Intereting Posts

Set of non-units in non-commutative ring
Is axiom of choice required for there to be an infinite linearly independent set in a (non-finite-dimensional) vector space?
What's the nth integral of $\frac1{x}$?
How to study for analysis?
Combinatorial prime problem
Solving a Diophantine equation of the form $x^2 = ay^2 + byz + cz^2$ with the constants $a, b, c$ given and $x,y,z$ positive integers
Gradient, tangents, planes, and steepest direction
General solution of second-order linear ODE
Which harmonic numbers have prime numerators?
Finding invertible elements in $\mathbb{Z}/m\mathbb{Z}$
For every infinite $S$, $|S|=|S\times S|$ implies the Axiom of choice
How to say that the “geometry is the same” at every point of a metric space?
Weak categoricity in first order logic
Proof verification: $\langle 2, x \rangle$ is a prime, not principal ideal
Let $E$ be a Banach space, prove that the sum of two closed subspaces is closed if one is finite dimensional

So, I’m trying to prove the theorems in this paper by Tarski:

On Well-ordered Subsets of any Set, Fundamenta Mathematicae, vol.32 (1939), pp.176-183

but it is from 1939, and I don’t recognize a few of the notations from a modern set-theory perspective. Here are the relevant snippets.

- Why don't we use base 6 or 11?
- Polarization: etymology question
- What's an example of an infinitesimal?
- How did Bernoulli approximate $e$?
- Why is Lebesgue so often spelled “Lebesque”?
- What is the origin of “how the Japanese multiply” / line multiplication?

The big-E notation, and set multiplication: (I’m okay with using subtraction to denote set complement.)

More set multiplication, and addition with a singleton:

And the double overbar, fraktur script, and “non” before an inequality: (I assume the double overbar means cardinality, and the fraktur $\frak n$ refers to a cardinal number, although I’m not sure if these cardinals are initial ordinals or the ZF variety using the rank-minimal elements of an equipotence class.)

- Why the terminology “monoid”?
- Once and for all - “Rational numbers” - because of ratio, or because they make sense?
- Conventions for function notation
- Why sum of two little “o” notation is equal little “o” notation from sum?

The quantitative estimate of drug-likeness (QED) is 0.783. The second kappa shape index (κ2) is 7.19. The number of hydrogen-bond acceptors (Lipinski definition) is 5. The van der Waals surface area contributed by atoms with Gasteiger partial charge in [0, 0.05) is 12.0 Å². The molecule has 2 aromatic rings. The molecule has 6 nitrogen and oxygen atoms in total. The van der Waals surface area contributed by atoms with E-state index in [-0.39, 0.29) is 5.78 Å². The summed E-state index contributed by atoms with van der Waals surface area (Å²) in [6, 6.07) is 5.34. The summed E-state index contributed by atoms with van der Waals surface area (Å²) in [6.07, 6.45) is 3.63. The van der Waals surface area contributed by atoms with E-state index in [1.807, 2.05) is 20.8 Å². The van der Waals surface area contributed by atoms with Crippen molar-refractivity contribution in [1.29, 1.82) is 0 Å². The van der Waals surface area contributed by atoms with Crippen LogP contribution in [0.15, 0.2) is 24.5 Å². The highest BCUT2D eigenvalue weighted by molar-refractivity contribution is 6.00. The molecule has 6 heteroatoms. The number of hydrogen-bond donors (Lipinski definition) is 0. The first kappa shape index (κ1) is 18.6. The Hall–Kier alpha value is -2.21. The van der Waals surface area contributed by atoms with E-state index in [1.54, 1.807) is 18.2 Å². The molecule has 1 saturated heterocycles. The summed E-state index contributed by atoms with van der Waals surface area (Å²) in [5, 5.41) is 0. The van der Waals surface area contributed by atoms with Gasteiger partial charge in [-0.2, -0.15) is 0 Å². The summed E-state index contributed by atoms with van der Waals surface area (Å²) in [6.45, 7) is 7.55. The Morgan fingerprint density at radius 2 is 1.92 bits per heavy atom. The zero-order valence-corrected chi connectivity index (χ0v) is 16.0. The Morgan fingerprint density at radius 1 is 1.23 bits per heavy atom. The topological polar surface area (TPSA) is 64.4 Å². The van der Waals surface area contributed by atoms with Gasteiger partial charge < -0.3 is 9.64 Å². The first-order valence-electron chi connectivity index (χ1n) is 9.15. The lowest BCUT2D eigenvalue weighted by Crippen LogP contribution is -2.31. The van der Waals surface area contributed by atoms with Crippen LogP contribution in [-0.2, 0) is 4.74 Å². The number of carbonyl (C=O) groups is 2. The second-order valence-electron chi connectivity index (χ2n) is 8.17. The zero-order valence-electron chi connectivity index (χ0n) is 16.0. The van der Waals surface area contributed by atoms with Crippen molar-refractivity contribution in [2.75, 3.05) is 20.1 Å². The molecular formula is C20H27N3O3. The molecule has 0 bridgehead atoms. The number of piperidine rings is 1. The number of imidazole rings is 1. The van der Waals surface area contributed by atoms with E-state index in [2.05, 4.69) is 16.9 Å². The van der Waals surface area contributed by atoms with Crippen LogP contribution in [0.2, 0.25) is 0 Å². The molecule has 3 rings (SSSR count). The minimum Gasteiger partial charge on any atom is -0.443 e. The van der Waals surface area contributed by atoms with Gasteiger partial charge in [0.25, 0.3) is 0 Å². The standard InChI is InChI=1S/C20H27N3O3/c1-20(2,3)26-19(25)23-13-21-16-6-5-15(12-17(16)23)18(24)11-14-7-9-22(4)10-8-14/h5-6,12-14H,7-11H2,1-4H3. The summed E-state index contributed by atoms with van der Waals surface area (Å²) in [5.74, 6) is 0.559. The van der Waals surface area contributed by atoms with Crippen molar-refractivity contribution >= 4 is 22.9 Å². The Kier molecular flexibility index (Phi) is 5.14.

- Notation for “vectorized” function
- What are some examples of notation that really improved mathematics?
- Why is $\cos(x)^2$ written as $\cos^2(x)$?
- Who discovered this number-guessing paradox?
- Why are the order-of-operations conventions good?
- Weierstrass M-Test

This answer collects our educated guesses about this notation.

The operations $+$ and $\cdot$ between sets mean union and intersection, respectively. The symbols $\sum$ and $\prod$ extend these to indexed unions and intersections in the obvious way. From what I can tell this notation was pretty much standard in the first half of the 20th century.

The large $E$ operator seems to stand for set comprehension (in which case it probably comes from the word *ensemble*) and translates to modern notation as $E_y[\varphi(y)]=\{y;\varphi(y)\}$. There is evidence for this interpretation on page 181 of the linked paper.

The double bar $\bar{\bar{X}}$ undoubtedly means the cardinality of $X$, although it isn’t clear how this is interpreted if $X$ is not well-orderable. It is possible, since the symbol always appears in relation to another cardinality, that the relations mean the existence of certain functions (probably injections) and the symbol $\bar{\bar{X}}$ by itself has no meaning.

It is likely that initial ordinals are meant when talking about cardinal numbers (written in fraktur). This is supported by the appearance of $\aleph_0,\aleph_1$ and others in the paper. Also, I expect it was much too early for the minimal rank representative workaround (which is basically Scott’s trick) to have been known.

The symbol $\mathrm{non}\leq$ stands for $\not\leq$ and similarly for other relations. Note that $\mathrm{non}\in$ also appears in the paper.

I would be very surprised if the Fraktur cardinals are intended to be well-orderable. In those days, it was fairly common to distinguish between “cardinals” and “alephs”, the latter being the cardinals of well-orderable sets. Equations, inequalities, and algebraic operations for cardinal numbers were treated simply as abbreviations for statements about sets of those cardinalities. I don’t think people worried about getting actual sets to serve as cardinal numbers.

The double-bar notation for cardinal numbers goes back to Cantor. His idea was that, if you have a set $X$, you obtain its cardinal by two abstractions. First, you abstract from what particular elements constitute the set; second, you abstract from the order in which the elements are given. (That implies, in contrast to how we think of sets nowadays, that a set is to be regarded as “given” with an ordering of its elements.) Cantor represented these acts of abstraction by bars. So a single bar was his notation for the order-type of a set, and double bar meant cardinality.

The reference is too old. I only know:

$\overline{\overline{X}}$ denotes the cardinality, i.e., $|X|$.

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- Showing that a graph has a cycle length less than something
- Find irreducible but not prime element in $\mathbb{Z}$
- Evaluating $\int_0^\infty \frac{dx}{1+x^4}$.
- Finding the spanning subgraphs of a complete bipartite graph
- If $\mid a_{jj}\mid \gt \sum_{i \neq j} \mid a_{ij} \mid$ then vectors $a_1,\dots ,a_n \in \mathbb{R}^n$ are linearly indendent.
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- Characteristic function of Normal random variable squared
- how to show a series is not uniformly converges?
- Can a function be applied to itself?
- Explanation on arg min
- About the order of the $L^1$ norm of the Dirichlet kernel.